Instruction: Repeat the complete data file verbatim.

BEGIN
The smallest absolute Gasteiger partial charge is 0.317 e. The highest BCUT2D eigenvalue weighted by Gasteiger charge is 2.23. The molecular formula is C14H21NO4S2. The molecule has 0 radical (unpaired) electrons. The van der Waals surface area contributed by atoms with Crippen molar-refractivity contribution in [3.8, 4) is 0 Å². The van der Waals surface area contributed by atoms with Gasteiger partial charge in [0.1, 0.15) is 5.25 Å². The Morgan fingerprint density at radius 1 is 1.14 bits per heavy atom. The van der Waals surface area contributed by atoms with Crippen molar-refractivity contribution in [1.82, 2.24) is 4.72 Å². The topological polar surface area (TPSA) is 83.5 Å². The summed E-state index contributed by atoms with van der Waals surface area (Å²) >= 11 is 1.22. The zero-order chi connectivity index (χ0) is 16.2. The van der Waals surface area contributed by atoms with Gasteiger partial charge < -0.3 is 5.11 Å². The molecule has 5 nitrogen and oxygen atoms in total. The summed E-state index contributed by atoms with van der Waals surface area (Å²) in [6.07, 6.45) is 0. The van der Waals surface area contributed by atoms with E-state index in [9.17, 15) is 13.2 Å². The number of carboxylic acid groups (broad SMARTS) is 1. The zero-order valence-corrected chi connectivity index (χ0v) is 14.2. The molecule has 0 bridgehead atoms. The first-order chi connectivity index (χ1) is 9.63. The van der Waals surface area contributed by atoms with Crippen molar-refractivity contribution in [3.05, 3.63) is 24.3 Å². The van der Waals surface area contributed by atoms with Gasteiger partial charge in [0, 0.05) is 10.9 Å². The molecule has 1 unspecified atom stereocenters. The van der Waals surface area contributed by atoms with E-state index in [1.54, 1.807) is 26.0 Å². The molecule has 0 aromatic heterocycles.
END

The smallest absolute Gasteiger partial charge is 0.317 e. The highest BCUT2D eigenvalue weighted by Gasteiger charge is 2.23. The molecular formula is C14H21NO4S2. The molecule has 0 radical (unpaired) electrons. The van der Waals surface area contributed by atoms with Crippen molar-refractivity contribution in [3.8, 4) is 0 Å². The van der Waals surface area contributed by atoms with Gasteiger partial charge in [0.1, 0.15) is 5.25 Å². The Morgan fingerprint density at radius 1 is 1.14 bits per heavy atom. The van der Waals surface area contributed by atoms with Crippen molar-refractivity contribution in [1.82, 2.24) is 4.72 Å². The topological polar surface area (TPSA) is 83.5 Å². The summed E-state index contributed by atoms with van der Waals surface area (Å²) >= 11 is 1.22. The zero-order chi connectivity index (χ0) is 16.2. The van der Waals surface area contributed by atoms with Gasteiger partial charge < -0.3 is 5.11 Å². The molecule has 5 nitrogen and oxygen atoms in total. The summed E-state index contributed by atoms with van der Waals surface area (Å²) in [6.07, 6.45) is 0. The van der Waals surface area contributed by atoms with E-state index in [9.17, 15) is 13.2 Å². The number of carboxylic acid groups (broad SMARTS) is 1. The zero-order valence-corrected chi connectivity index (χ0v) is 14.2. The molecule has 0 bridgehead atoms. The first-order chi connectivity index (χ1) is 9.63. The van der Waals surface area contributed by atoms with Crippen molar-refractivity contribution in [3.05, 3.63) is 24.3 Å². The van der Waals surface area contributed by atoms with Gasteiger partial charge in [0, 0.05) is 10.9 Å². The molecule has 1 unspecified atom stereocenters. The van der Waals surface area contributed by atoms with E-state index in [1.54, 1.807) is 26.0 Å². The molecule has 0 aromatic heterocycles.